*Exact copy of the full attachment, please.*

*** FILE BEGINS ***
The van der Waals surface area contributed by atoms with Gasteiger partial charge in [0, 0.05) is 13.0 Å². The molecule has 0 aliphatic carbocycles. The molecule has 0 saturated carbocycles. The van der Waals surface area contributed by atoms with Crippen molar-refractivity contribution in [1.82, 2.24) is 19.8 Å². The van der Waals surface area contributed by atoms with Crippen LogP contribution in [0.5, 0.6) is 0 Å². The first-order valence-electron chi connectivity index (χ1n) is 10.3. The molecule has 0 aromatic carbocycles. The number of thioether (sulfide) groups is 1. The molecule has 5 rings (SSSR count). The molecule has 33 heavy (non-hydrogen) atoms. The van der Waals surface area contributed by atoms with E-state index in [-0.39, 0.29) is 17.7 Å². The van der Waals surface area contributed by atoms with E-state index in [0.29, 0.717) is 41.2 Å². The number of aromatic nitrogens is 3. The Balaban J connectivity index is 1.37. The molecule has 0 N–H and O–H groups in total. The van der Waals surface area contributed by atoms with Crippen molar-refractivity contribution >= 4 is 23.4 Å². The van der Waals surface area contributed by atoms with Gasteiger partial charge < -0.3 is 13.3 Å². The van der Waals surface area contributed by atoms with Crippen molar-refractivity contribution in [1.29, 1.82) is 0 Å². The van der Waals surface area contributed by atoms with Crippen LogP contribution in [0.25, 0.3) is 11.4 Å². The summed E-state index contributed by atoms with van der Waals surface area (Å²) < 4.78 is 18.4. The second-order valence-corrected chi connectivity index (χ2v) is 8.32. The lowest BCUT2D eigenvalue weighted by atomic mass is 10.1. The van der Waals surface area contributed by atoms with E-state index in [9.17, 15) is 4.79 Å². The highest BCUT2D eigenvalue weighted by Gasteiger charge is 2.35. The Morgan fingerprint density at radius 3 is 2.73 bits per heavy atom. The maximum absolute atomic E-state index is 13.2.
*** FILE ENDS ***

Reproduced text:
The van der Waals surface area contributed by atoms with Gasteiger partial charge in [0, 0.05) is 13.0 Å². The molecule has 0 aliphatic carbocycles. The molecule has 0 saturated carbocycles. The van der Waals surface area contributed by atoms with Crippen molar-refractivity contribution in [1.82, 2.24) is 19.8 Å². The van der Waals surface area contributed by atoms with Crippen LogP contribution in [0.5, 0.6) is 0 Å². The first-order valence-electron chi connectivity index (χ1n) is 10.3. The molecule has 0 aromatic carbocycles. The number of thioether (sulfide) groups is 1. The molecule has 5 rings (SSSR count). The molecule has 33 heavy (non-hydrogen) atoms. The van der Waals surface area contributed by atoms with E-state index in [-0.39, 0.29) is 17.7 Å². The van der Waals surface area contributed by atoms with E-state index in [0.29, 0.717) is 41.2 Å². The number of aromatic nitrogens is 3. The Balaban J connectivity index is 1.37. The molecule has 0 N–H and O–H groups in total. The van der Waals surface area contributed by atoms with Crippen molar-refractivity contribution >= 4 is 23.4 Å². The van der Waals surface area contributed by atoms with Gasteiger partial charge < -0.3 is 13.3 Å². The van der Waals surface area contributed by atoms with Crippen molar-refractivity contribution in [1.29, 1.82) is 0 Å². The van der Waals surface area contributed by atoms with Crippen LogP contribution in [0.25, 0.3) is 11.4 Å². The summed E-state index contributed by atoms with van der Waals surface area (Å²) < 4.78 is 18.4. The second-order valence-corrected chi connectivity index (χ2v) is 8.32. The lowest BCUT2D eigenvalue weighted by atomic mass is 10.1. The van der Waals surface area contributed by atoms with E-state index in [9.17, 15) is 4.79 Å². The highest BCUT2D eigenvalue weighted by Gasteiger charge is 2.35. The Morgan fingerprint density at radius 3 is 2.73 bits per heavy atom. The maximum absolute atomic E-state index is 13.2.